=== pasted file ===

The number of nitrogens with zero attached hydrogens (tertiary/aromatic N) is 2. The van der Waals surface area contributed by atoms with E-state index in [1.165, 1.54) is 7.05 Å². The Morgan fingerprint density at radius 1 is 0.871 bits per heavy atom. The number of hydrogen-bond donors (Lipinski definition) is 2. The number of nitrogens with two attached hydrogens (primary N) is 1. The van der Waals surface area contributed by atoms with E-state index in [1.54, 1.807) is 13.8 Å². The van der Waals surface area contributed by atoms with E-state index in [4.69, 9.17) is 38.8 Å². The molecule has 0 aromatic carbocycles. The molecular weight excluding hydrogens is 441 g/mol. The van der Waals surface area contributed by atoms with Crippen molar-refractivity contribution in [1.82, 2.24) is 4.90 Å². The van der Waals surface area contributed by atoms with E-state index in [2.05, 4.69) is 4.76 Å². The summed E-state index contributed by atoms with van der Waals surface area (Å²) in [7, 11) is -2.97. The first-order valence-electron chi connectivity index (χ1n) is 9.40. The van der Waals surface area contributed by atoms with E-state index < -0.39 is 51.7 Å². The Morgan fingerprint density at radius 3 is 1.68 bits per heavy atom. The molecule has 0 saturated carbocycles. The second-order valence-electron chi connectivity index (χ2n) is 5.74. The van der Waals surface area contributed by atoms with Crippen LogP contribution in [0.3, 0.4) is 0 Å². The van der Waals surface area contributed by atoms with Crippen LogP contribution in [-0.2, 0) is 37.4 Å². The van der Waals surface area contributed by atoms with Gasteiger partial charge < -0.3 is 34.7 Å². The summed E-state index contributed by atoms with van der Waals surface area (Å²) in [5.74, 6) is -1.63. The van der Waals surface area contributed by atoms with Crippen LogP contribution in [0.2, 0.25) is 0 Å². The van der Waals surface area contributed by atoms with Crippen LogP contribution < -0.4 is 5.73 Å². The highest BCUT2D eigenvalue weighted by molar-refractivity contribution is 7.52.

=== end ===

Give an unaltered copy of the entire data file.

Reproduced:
The number of nitrogens with zero attached hydrogens (tertiary/aromatic N) is 2. The van der Waals surface area contributed by atoms with E-state index in [1.165, 1.54) is 7.05 Å². The Morgan fingerprint density at radius 1 is 0.871 bits per heavy atom. The number of hydrogen-bond donors (Lipinski definition) is 2. The number of nitrogens with two attached hydrogens (primary N) is 1. The van der Waals surface area contributed by atoms with E-state index in [1.54, 1.807) is 13.8 Å². The van der Waals surface area contributed by atoms with E-state index in [4.69, 9.17) is 38.8 Å². The molecule has 0 aromatic carbocycles. The molecular weight excluding hydrogens is 441 g/mol. The van der Waals surface area contributed by atoms with Crippen molar-refractivity contribution in [1.82, 2.24) is 4.90 Å². The van der Waals surface area contributed by atoms with E-state index in [2.05, 4.69) is 4.76 Å². The summed E-state index contributed by atoms with van der Waals surface area (Å²) in [7, 11) is -2.97. The first-order valence-electron chi connectivity index (χ1n) is 9.40. The van der Waals surface area contributed by atoms with E-state index < -0.39 is 51.7 Å². The Morgan fingerprint density at radius 3 is 1.68 bits per heavy atom. The molecule has 0 saturated carbocycles. The second-order valence-electron chi connectivity index (χ2n) is 5.74. The van der Waals surface area contributed by atoms with Crippen LogP contribution in [0.3, 0.4) is 0 Å². The van der Waals surface area contributed by atoms with Crippen LogP contribution in [-0.2, 0) is 37.4 Å². The van der Waals surface area contributed by atoms with Gasteiger partial charge < -0.3 is 34.7 Å². The summed E-state index contributed by atoms with van der Waals surface area (Å²) in [5.74, 6) is -1.63. The van der Waals surface area contributed by atoms with Crippen LogP contribution in [0.2, 0.25) is 0 Å². The van der Waals surface area contributed by atoms with Crippen LogP contribution < -0.4 is 5.73 Å². The highest BCUT2D eigenvalue weighted by molar-refractivity contribution is 7.52.